Well, we’ve made it to the end of October. We are about to complete our 20th week of the 2015 CSA season. Like many farm seasons, there have been lots of ups and downs but all in all, this has been a great year for us at the TC3 Farm. Definitely a big improvement from last year. I look forward to the coming years as we bring more land into production and build the soil health of what we currently have in production.
The weather continues to cooperate with us as the farm season winds down. After the chilly weekend, it was a beautiful week to be outside continuing to harvest vegetables. The Sustainable Farming and Food Systems students continue to impress with their hard work and dedication to getting the jobs done that need to get done, no matter what the weather is. This week they helped get some Fall carrots and the Fall cabbage out of the ground. It was a rough carrot year for us this season. Our early season plantings got missed due to the wet weather and our carrots for the Fall were mostly overtaken by weeds and barely had any water. Being a vegetable is such a hard life. Even with the lack of rain this Fall, we got a decent cabbage harvest. I tried something a little different this Fall. All of our brassicas/cole crops were covered with row cover for the bulk of the time that they were in the ground. This was due to our woodchuck pressure (which totally did a number on our broccoli) and in the cabbage’s case, the Swede Midge. The Swede Midge is a tiny fly that can decimate brassica crops. They eat out the growing point of the plant and when you notice, it’s usually too late. It’s a relatively new pest to our area and there aren’t many effective organic controls. Keeping our crops covered until harvest was my attempt and it worked for the most part. The lack of rain and heat in August/September didn’t help with size but we got a full crop.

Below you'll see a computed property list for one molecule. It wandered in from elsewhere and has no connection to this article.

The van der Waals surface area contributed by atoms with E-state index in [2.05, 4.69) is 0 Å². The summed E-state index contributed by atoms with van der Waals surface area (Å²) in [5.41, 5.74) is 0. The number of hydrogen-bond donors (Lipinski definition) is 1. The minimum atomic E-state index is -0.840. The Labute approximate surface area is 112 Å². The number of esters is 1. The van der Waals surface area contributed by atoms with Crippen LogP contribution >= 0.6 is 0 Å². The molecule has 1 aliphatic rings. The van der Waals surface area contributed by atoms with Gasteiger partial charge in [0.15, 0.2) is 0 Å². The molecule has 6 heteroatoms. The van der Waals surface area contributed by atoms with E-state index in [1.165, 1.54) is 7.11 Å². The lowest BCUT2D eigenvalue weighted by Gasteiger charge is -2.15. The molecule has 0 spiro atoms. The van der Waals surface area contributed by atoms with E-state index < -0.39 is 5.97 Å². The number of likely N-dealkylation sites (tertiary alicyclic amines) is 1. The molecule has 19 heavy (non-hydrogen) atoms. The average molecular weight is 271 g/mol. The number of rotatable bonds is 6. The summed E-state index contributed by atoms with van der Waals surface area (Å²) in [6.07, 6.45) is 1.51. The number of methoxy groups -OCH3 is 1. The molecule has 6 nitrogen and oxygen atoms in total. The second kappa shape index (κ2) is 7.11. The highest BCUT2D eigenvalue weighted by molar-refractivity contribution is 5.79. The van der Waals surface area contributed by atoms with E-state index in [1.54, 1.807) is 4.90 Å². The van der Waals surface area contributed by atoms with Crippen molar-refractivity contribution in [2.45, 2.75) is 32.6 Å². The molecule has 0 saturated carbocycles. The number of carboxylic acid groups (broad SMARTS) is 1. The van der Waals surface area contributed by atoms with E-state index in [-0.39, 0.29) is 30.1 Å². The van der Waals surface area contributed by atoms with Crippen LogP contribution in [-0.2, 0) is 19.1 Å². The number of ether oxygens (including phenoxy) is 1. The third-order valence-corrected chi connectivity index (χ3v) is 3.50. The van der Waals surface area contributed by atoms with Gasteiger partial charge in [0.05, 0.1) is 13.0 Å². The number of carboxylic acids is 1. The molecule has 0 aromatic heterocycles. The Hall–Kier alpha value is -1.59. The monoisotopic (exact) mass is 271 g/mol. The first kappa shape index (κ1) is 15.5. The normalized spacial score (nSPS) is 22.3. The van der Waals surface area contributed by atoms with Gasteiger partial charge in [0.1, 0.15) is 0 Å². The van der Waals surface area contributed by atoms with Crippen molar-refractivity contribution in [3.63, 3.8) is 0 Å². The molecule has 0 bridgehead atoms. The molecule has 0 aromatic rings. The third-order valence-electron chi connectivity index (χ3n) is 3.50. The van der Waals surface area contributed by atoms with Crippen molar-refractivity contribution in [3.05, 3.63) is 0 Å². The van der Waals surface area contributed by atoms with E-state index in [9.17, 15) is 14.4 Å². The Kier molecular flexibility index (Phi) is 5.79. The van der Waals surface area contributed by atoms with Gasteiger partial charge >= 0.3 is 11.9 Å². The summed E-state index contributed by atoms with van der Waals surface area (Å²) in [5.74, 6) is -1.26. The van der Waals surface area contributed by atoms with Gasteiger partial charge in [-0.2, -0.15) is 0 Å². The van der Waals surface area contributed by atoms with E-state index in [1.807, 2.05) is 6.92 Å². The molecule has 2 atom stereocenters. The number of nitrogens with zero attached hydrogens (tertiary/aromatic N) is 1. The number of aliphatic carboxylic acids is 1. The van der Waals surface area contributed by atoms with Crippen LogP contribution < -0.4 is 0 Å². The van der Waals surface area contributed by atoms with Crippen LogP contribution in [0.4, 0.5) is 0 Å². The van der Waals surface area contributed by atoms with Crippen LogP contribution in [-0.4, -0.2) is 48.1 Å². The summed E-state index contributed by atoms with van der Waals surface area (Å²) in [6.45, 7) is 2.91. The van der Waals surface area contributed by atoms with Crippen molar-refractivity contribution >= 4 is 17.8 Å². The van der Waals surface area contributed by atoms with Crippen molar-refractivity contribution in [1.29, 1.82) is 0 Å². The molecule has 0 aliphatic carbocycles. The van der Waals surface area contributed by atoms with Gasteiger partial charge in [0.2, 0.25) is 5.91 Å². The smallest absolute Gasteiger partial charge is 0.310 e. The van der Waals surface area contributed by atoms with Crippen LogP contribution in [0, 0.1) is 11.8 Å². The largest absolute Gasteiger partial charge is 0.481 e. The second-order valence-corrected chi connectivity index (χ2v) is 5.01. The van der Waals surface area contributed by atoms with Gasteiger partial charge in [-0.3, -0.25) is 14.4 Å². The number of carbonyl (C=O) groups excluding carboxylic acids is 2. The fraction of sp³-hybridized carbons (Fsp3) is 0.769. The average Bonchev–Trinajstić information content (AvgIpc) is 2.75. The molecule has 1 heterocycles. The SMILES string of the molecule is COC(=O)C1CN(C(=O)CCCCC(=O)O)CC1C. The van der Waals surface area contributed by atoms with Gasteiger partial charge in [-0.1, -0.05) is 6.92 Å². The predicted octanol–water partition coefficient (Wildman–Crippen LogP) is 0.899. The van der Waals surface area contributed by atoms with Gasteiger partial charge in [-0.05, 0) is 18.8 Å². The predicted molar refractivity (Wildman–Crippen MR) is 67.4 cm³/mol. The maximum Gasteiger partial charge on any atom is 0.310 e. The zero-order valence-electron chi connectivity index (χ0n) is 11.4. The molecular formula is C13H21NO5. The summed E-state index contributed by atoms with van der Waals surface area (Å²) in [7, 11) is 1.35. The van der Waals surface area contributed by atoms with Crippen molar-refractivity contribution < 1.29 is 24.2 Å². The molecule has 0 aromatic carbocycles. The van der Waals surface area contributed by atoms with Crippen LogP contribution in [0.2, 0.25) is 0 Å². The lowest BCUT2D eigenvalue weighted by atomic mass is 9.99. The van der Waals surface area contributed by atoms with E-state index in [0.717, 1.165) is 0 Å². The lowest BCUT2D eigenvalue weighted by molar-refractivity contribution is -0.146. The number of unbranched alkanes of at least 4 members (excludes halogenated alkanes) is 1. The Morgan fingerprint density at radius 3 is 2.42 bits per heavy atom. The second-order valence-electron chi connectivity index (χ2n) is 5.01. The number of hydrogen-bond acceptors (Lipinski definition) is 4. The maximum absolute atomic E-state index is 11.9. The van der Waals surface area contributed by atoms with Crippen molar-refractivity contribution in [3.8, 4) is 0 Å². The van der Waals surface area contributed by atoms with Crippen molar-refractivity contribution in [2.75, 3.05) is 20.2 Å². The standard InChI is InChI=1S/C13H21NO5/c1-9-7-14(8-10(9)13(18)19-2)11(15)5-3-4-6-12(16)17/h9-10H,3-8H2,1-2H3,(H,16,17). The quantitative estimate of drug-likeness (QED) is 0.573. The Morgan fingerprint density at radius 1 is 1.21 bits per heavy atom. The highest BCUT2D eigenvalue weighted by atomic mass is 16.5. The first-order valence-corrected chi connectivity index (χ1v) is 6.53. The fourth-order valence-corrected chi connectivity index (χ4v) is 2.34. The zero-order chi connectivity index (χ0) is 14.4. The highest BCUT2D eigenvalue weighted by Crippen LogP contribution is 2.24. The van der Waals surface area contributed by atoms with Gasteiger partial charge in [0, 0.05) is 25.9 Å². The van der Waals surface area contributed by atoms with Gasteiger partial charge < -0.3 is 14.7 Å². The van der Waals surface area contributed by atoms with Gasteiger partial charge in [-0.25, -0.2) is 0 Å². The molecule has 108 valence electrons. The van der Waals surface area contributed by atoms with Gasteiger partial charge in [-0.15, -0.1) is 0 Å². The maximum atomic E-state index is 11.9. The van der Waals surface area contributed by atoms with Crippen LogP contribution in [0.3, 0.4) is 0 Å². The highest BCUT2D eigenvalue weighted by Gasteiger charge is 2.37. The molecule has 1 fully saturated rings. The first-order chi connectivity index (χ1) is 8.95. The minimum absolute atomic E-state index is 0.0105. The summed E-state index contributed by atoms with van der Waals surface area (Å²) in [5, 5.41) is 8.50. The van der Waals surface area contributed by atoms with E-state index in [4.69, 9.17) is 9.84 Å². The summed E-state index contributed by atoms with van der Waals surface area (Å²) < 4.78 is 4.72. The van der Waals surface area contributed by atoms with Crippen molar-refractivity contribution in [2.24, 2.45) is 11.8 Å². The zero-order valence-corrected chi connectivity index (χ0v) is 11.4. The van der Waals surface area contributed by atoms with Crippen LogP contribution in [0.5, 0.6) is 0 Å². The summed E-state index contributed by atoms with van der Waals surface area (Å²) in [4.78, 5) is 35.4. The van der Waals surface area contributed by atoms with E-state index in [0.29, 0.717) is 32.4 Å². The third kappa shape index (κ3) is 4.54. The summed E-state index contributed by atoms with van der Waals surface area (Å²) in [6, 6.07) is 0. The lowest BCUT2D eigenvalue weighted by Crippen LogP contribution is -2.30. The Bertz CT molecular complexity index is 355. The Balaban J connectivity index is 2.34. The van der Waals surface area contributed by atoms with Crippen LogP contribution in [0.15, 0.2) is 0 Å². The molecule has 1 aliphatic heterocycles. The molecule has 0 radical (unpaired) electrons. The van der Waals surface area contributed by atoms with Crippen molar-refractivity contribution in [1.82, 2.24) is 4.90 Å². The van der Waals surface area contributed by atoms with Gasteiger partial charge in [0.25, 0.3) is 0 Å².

Alright, so on to this week’s CSA share. I’ll start with the bad news. There will not be any cherry tomatoes in tomorrow’s share. There’s just not enough to get everyone a decent quantity, although we may have a small amount at the farm stand on Wednesday. I would like to point out that I looked back at this season’s CSA distribution and there were something like 13 weeks of cherry tomatoes. Not too shabby! And there are still beefsteaks and a small amount of heirlooms in the share. Tomorrow’s share will also include, kale, garlic, onions, suntan peppers, cabbage, new potatoes, leeks, delicata squash, a choice of acorn squash or pie pumpkin and baby carrots. Now, these baby carrots are not like the baby carrots that you see in the grocery store with their uniform cylindrical shape. These are true baby carrots, small, petite and oh so tender. We made a small batch of maple glazed carrots and it was yummy and super simple. Preheat your oven to 475. In a shallow baking/roasting pan toss your carrots with oil and a small amount of salt. Throw (or gently place) in the oven for about 10 minutes. While this is happening, heat about 1/2 tablespoon of butter in a saucepan until golden brown. Be careful not to burn the butter. Remove it from the heat and add about 1/2 tablespoon of maple syrup. Drizzle this over your carrots and roast for another 8 minutes or so.